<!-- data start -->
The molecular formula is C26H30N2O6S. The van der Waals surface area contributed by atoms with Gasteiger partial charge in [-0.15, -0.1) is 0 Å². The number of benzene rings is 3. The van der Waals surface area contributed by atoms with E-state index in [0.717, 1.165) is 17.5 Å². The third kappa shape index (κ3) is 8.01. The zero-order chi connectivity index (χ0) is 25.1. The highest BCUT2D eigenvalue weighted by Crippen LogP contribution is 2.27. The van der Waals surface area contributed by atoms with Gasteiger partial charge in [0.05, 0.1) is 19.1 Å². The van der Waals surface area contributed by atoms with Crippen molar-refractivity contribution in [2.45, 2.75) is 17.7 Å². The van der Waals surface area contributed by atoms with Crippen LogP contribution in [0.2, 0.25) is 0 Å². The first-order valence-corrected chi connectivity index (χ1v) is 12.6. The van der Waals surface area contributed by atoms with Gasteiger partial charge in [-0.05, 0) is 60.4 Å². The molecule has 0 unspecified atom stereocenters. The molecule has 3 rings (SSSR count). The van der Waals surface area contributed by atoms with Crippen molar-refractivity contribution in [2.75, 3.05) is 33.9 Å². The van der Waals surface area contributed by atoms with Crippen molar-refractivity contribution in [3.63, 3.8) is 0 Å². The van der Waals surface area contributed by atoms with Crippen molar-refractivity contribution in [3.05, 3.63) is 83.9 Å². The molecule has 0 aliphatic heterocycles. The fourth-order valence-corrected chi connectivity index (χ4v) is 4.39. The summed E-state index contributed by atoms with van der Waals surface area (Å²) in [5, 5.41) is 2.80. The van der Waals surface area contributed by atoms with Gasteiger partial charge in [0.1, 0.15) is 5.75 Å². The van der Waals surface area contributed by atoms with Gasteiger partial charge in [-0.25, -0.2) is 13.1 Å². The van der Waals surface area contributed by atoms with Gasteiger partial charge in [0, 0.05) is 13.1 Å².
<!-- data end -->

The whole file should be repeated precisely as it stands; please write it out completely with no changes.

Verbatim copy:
The molecular formula is C26H30N2O6S. The van der Waals surface area contributed by atoms with Gasteiger partial charge in [-0.15, -0.1) is 0 Å². The number of benzene rings is 3. The van der Waals surface area contributed by atoms with E-state index in [0.717, 1.165) is 17.5 Å². The third kappa shape index (κ3) is 8.01. The zero-order chi connectivity index (χ0) is 25.1. The highest BCUT2D eigenvalue weighted by Crippen LogP contribution is 2.27. The van der Waals surface area contributed by atoms with Gasteiger partial charge in [0.05, 0.1) is 19.1 Å². The van der Waals surface area contributed by atoms with Crippen molar-refractivity contribution in [2.45, 2.75) is 17.7 Å². The van der Waals surface area contributed by atoms with Crippen LogP contribution in [0.2, 0.25) is 0 Å². The first-order valence-corrected chi connectivity index (χ1v) is 12.6. The van der Waals surface area contributed by atoms with Gasteiger partial charge in [-0.05, 0) is 60.4 Å². The molecule has 0 unspecified atom stereocenters. The molecule has 3 rings (SSSR count). The van der Waals surface area contributed by atoms with Crippen molar-refractivity contribution in [2.75, 3.05) is 33.9 Å². The van der Waals surface area contributed by atoms with Crippen molar-refractivity contribution in [3.63, 3.8) is 0 Å². The van der Waals surface area contributed by atoms with Crippen molar-refractivity contribution in [3.05, 3.63) is 83.9 Å². The molecule has 0 aliphatic heterocycles. The fourth-order valence-corrected chi connectivity index (χ4v) is 4.39. The summed E-state index contributed by atoms with van der Waals surface area (Å²) in [5, 5.41) is 2.80. The van der Waals surface area contributed by atoms with Gasteiger partial charge in [0.1, 0.15) is 5.75 Å². The van der Waals surface area contributed by atoms with Gasteiger partial charge in [-0.25, -0.2) is 13.1 Å². The van der Waals surface area contributed by atoms with Gasteiger partial charge in [0, 0.05) is 13.1 Å².